The second main result corresponds to the first time-resolved movie of a propagating plasmonic wave using the PINEM technique, which is very much in line with the project title. In the first part of the project, the researchers explored, both through experiments and extensive simulations, the different possible propagation media for this type of experiment in terms of materials and their form and shape. Taking into account various practical factors (e.g. plasmon characteristics, material stability, nanofabrication challenges), a nanopatterned metal-on-dielectric bilayer was found as the best compromise. The sample designs made use of nanoscale cavities perforating the metallic top layer (an ‘inverted’ resonator design), such that photo-excited plasmons would propagate along the buried interface between the metallic top layer and the dielectric substrate. The nanocavity designs were matched to the frequency of optical excitation and the corresponding layer thicknesses were used to balance the resulting plasmon dispersion characteristics with the electron transparency of the sample. In the main experiment, plasmons, or more precisely, surface plasmon polaritons (SPPs), were launched from an array of these nanocavities by an optical excitation pulse, and their propagation and interference was filmed by means of PINEM imaging using synchronized pulses of electrons at different time delays in a stroboscopic approach (the concept is sketched in Figure 2.pdf). Using a systematic analysis of the thus obtained movie frames based on spatial Fourier transforms, the researchers were able to quantitatively extract the corresponding experimental plasmon characteristics, which were found to match well with theoretical predictions. Moreover, in additional experiments on similar types of experiments, the researchers were able to demonstrate control of the plasmonic interference pattern through the combination of the nanopatterning design and the polarization of the excitation light. Together, these findings represent a scientific advance on many different levels. Not only does it demonstrate the first direct imaging of a plasmonic near-field confined to a buried interface, it also represents a breakthrough in ultrafast electron microscopy measurements as the first observation of the temporal evolution of a propagating plasmonic near-field using PINEM. As such this result fulfills the main project objective, by enabling the dynamic observation and control of plasmon-plasmon interference patterns with both nanometer and femtosecond scale precision, even for plasmonic near-fields confined to buried interfaces.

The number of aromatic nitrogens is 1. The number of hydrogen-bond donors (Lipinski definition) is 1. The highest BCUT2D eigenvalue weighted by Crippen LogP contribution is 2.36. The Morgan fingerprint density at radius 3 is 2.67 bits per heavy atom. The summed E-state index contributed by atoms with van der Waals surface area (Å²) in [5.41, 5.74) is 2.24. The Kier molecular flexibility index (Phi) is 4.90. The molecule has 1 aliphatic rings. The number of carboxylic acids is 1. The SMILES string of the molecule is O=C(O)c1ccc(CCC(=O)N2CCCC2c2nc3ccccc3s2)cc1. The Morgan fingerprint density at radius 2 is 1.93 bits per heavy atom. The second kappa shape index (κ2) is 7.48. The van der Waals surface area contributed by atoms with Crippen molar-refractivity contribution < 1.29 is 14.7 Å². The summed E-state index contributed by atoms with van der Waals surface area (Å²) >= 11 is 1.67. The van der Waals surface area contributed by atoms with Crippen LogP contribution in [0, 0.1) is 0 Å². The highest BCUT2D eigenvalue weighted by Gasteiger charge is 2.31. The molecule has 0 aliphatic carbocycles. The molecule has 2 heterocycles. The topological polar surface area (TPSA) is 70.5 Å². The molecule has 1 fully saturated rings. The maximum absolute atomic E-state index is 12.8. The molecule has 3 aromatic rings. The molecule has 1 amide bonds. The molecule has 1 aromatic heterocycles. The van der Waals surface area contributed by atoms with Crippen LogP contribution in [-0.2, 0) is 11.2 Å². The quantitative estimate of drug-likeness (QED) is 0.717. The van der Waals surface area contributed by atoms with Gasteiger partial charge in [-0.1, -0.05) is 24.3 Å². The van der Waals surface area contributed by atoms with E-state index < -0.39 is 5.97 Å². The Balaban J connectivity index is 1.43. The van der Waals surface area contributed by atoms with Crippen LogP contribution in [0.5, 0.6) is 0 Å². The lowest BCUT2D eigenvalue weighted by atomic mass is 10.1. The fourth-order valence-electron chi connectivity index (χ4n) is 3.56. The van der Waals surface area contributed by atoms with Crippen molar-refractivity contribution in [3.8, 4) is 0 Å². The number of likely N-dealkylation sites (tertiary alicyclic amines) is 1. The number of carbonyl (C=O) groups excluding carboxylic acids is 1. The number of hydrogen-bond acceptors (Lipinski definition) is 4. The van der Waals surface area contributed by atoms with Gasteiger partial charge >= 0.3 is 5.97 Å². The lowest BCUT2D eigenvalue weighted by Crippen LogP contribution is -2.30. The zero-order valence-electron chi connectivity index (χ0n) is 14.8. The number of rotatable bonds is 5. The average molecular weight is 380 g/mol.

Socio-economic impact:

The project established the first ultrafast transmission electron microscope (TEM) system capable of PINEM measurements in Europe, which has significantly enhanced the presence, competitiveness and research excellence of the European Research Area in the field. Since the start of the project, several ultrafast TEM projects have been initiated, advanced or completed both in Europe and world-wide (e.g. in Strasbourg, Stockholm, Göttingen, Seoul, Michigan, etc.), and the research community is experiencing a surge of technological progress and scientific success. The work in the TRUEViEW project has been highly relevant in terms of both the fundamental understanding of plasmons and the technological advancement of optoelectronics research.

On the fundamental side, the hybrid PINEM experiment simultaneously visualized the dual nature of plasmons in a revolutionary new way. In our view, this experiment represents a new take on the concept of duality that connects to novices and experts in the fields alike in an intuitive manner. The impact of this work is underlined by its mass-media exposure after publication, which included highlights in the New York Times, CBS news and many other mainstream news outlets (currently, the corresponding article is ranked in the top 1% of the most impactful papers in all journals among tracked articles of a similar age).

In terms of applications, the project has delivered a new experimental tool that can extract extremely valuable quantitative information on the spatio-temporal evolution of plasmons in nanostructures, which are the intended information carriers of the future. The unique transmission geometry of PINEM and its now demonstrated ability to characterize and control plasmonic near-fields at their relevant spatial and time scales, even when confined to hidden or buried layers, enables a direct route toward the design of advanced heterostructured devices based on two-dimensional materials that are expected to have great impact in future optoelectronic technology.